BISMARCK, N.D. (AP) -- Increased federal regulations and competition from other U.S. oil players could drastically cut production in North Dakota's oil patch, the state's top oil regulator said.
Lynn Helms, director of the state Department of Mineral Resources, told the House Appropriations Committee on Thursday that the state's oil industry is healthy but threatened by onerous federal regulations, increased competition from emerging oil fields and a struggling worldwide economy.
"It's not all roses and sunshine," Helms told lawmakers. "There are some serious risk factors."
Helms appealed to lawmakers to keep a $1 million fund available to challenge the federal government if it imposes additional hydraulic fracturing regulations or other rules that North Dakota finds excessive.
Hydraulic fracturing is a process that uses pressurized fluid and sand to break open oil- and gas-bearing rock up to 2 miles underground. The technique tapped the rich Bakken shale and Three Forks formations in North Dakota, propelling the state to the nation's No.2 oil producer behind Texas.
In other states, hydraulic fracturing has been blamed for endangering water quality. Helms said water sources in North Dakota are protected by thousands of feet of geologic formations atop fracking operations that can extend 2 miles horizontally. Elsewhere, hydraulic fracturing is often done at much shallower levels, he said.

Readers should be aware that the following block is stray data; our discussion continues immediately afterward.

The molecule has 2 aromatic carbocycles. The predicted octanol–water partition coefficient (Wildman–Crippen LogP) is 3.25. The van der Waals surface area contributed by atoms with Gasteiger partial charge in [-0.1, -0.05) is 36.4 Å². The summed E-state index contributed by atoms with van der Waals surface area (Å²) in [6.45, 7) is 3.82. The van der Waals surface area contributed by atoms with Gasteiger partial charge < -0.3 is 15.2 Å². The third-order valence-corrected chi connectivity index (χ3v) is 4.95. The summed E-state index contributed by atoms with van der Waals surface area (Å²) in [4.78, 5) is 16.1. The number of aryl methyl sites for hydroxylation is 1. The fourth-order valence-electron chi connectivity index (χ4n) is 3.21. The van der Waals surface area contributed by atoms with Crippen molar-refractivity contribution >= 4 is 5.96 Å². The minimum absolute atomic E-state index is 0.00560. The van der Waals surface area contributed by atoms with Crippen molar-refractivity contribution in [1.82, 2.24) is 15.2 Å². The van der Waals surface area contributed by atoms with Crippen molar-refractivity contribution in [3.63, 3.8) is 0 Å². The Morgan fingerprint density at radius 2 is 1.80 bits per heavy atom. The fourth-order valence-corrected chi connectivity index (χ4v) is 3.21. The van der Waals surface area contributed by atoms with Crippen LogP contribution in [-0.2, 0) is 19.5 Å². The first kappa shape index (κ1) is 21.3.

North Dakota should have the authority to set its own regulations when it comes to oil drilling and hydraulic fracturing, Helms said, and it should have a million-dollar war chest available to challenge onerous federal rules. About a dozen other oil-producing states have similar funds in reserve, he said.
"There are some heavy hitters with big budgets backing us up," Helms said. The $1 million fund in North Dakota "is enough to make sure we're in the fight," he said.
Mitch Vance, of Bismarck, said he intended to submit comments to lawmakers over the fund, saying the state should not be using taxpayer money to fund lawsuits against the federal government.
"I don't feel that it's an appropriate expenditure and it's fiscally irresponsible," Vance told The Associated Press. "I don't think the state should be going to battle for the oil industry."
Helms said many oil producers in North Dakota also are drilling in other oil and gas fields across the U.S., and especially in Texas' oil- and gas-rich Eagle Ford Shale region.
"We want to be careful what we do with tax rates and things like that," Helms said. "A single decision in a board room can move our rigs to another play ... it would be very easy to shift their capital dollars into Texas."
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